The team behind the Oxford vaccine is preparing to design new versions of its jab in response to the different coronavirus variants that have emerged in the UK and elsewhere, The Independent understands.
Scientists at the university are currently assessing the ability of their vaccine to provide protection against the British and South African variants that were detected late last year, with the results of this analysis set to be released within the first half of next month.
However, the Oxford University team is adopting an “at risk” approach and intends to begin synthesising new versions of the vaccine without waiting to find out if they will be needed, with Professor Sarah Gilbert – one of the lead scientists – “actively working on this”.
This comes as the prime minister, Boris Johnson, told the House of Commons that the Medicines and Healthcare products Regulatory Agency (MHRA) will be able to approve modified vaccines as quickly as required in the face of new and emerging coronavirus variants.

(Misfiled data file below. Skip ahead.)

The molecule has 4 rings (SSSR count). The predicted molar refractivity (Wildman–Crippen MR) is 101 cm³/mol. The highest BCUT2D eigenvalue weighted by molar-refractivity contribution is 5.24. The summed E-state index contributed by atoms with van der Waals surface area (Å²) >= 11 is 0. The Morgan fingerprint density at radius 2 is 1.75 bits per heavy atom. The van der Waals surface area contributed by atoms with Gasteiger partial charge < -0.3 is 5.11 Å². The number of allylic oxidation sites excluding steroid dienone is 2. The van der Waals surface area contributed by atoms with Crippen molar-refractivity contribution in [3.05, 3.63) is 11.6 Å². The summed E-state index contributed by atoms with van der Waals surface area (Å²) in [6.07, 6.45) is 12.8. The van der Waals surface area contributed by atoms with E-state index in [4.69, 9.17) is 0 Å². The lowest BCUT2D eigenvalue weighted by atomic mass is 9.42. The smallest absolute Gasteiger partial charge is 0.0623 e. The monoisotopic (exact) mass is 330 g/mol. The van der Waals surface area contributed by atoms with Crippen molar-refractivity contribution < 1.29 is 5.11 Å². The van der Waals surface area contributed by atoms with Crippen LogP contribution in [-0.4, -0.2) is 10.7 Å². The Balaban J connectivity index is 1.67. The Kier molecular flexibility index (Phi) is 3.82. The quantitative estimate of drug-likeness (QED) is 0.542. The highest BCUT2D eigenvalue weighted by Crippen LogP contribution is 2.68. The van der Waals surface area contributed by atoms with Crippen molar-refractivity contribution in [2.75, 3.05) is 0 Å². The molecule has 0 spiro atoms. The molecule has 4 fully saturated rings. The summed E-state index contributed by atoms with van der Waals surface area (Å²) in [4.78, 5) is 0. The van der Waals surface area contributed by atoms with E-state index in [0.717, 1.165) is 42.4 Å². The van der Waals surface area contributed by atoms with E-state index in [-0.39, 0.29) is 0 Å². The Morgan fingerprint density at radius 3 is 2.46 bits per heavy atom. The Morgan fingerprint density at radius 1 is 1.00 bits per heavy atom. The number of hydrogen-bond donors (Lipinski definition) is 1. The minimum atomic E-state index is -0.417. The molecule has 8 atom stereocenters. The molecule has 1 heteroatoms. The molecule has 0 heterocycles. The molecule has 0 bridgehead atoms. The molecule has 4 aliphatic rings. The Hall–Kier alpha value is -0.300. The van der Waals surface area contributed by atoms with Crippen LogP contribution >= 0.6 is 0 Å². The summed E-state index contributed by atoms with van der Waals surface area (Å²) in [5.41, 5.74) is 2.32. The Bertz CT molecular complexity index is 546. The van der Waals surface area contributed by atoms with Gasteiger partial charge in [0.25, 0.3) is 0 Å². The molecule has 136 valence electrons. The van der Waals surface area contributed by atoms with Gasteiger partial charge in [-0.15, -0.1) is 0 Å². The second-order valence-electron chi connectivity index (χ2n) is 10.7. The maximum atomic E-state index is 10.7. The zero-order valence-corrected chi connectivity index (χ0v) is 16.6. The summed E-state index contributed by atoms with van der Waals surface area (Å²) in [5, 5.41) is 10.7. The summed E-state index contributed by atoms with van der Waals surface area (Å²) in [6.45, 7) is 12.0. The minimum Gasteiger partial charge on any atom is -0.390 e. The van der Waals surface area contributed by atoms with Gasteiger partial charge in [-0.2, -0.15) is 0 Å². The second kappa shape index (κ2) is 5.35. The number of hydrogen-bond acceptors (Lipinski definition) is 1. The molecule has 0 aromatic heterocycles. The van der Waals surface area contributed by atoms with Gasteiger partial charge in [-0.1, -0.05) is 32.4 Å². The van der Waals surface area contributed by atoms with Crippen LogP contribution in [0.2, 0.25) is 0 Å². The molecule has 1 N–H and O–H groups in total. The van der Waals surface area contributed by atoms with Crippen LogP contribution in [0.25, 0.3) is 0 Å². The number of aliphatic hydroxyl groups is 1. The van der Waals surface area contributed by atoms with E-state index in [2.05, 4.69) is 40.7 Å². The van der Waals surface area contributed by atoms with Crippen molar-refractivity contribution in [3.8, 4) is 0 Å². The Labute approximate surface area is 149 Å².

Scientists at Oxford are understood to be confident that their vaccine will not need to be adapted in response to the British variant, known as B117.
Data published by Pfizer and BioNTech on Wednesday also indicated that their vaccine is likely to provide protection against B117. Analysis is ongoing to determine whether it will be able to neutralise the South African and Brazilian variants.
If modifications to the Oxford vaccine are required, it will take “one day’s worth of work” to make the necessary adjustments before being grown in cell culture within a laboratory.